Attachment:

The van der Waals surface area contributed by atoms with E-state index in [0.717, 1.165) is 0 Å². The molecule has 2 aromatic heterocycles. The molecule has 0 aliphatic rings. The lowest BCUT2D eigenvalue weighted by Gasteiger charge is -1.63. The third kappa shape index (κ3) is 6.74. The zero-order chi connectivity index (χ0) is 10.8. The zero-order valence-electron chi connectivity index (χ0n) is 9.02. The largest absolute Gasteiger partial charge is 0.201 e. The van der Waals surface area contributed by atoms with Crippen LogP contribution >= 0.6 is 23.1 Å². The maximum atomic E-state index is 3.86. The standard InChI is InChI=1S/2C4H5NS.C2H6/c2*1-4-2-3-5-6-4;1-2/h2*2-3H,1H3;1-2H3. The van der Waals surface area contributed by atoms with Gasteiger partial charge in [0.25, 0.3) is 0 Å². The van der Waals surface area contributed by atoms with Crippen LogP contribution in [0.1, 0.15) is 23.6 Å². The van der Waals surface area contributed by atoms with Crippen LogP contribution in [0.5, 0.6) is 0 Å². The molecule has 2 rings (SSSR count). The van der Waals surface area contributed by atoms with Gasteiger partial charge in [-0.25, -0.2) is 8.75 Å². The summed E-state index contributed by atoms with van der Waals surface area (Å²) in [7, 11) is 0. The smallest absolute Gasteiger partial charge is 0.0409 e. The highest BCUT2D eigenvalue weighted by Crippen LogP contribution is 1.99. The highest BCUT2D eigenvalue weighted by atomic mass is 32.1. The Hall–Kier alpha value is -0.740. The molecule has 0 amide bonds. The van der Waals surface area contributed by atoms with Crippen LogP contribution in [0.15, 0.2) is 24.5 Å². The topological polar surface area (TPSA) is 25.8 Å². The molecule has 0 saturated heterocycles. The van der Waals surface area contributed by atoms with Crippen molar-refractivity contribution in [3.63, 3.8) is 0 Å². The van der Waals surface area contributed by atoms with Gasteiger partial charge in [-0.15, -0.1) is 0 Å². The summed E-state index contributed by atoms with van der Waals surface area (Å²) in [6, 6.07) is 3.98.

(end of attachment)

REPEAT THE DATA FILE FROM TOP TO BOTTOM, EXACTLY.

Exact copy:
The van der Waals surface area contributed by atoms with E-state index in [0.717, 1.165) is 0 Å². The molecule has 2 aromatic heterocycles. The molecule has 0 aliphatic rings. The lowest BCUT2D eigenvalue weighted by Gasteiger charge is -1.63. The third kappa shape index (κ3) is 6.74. The zero-order chi connectivity index (χ0) is 10.8. The zero-order valence-electron chi connectivity index (χ0n) is 9.02. The largest absolute Gasteiger partial charge is 0.201 e. The van der Waals surface area contributed by atoms with Crippen LogP contribution >= 0.6 is 23.1 Å². The maximum atomic E-state index is 3.86. The standard InChI is InChI=1S/2C4H5NS.C2H6/c2*1-4-2-3-5-6-4;1-2/h2*2-3H,1H3;1-2H3. The van der Waals surface area contributed by atoms with Gasteiger partial charge in [0.25, 0.3) is 0 Å². The van der Waals surface area contributed by atoms with Crippen LogP contribution in [0.1, 0.15) is 23.6 Å². The van der Waals surface area contributed by atoms with Crippen LogP contribution in [0.5, 0.6) is 0 Å². The molecule has 2 rings (SSSR count). The van der Waals surface area contributed by atoms with Gasteiger partial charge in [-0.25, -0.2) is 8.75 Å². The summed E-state index contributed by atoms with van der Waals surface area (Å²) in [7, 11) is 0. The smallest absolute Gasteiger partial charge is 0.0409 e. The highest BCUT2D eigenvalue weighted by Crippen LogP contribution is 1.99. The highest BCUT2D eigenvalue weighted by atomic mass is 32.1. The Hall–Kier alpha value is -0.740. The molecule has 0 amide bonds. The van der Waals surface area contributed by atoms with Crippen LogP contribution in [0.15, 0.2) is 24.5 Å². The topological polar surface area (TPSA) is 25.8 Å². The molecule has 0 saturated heterocycles. The van der Waals surface area contributed by atoms with Crippen molar-refractivity contribution in [3.63, 3.8) is 0 Å². The van der Waals surface area contributed by atoms with Gasteiger partial charge in [-0.15, -0.1) is 0 Å². The summed E-state index contributed by atoms with van der Waals surface area (Å²) in [6, 6.07) is 3.98.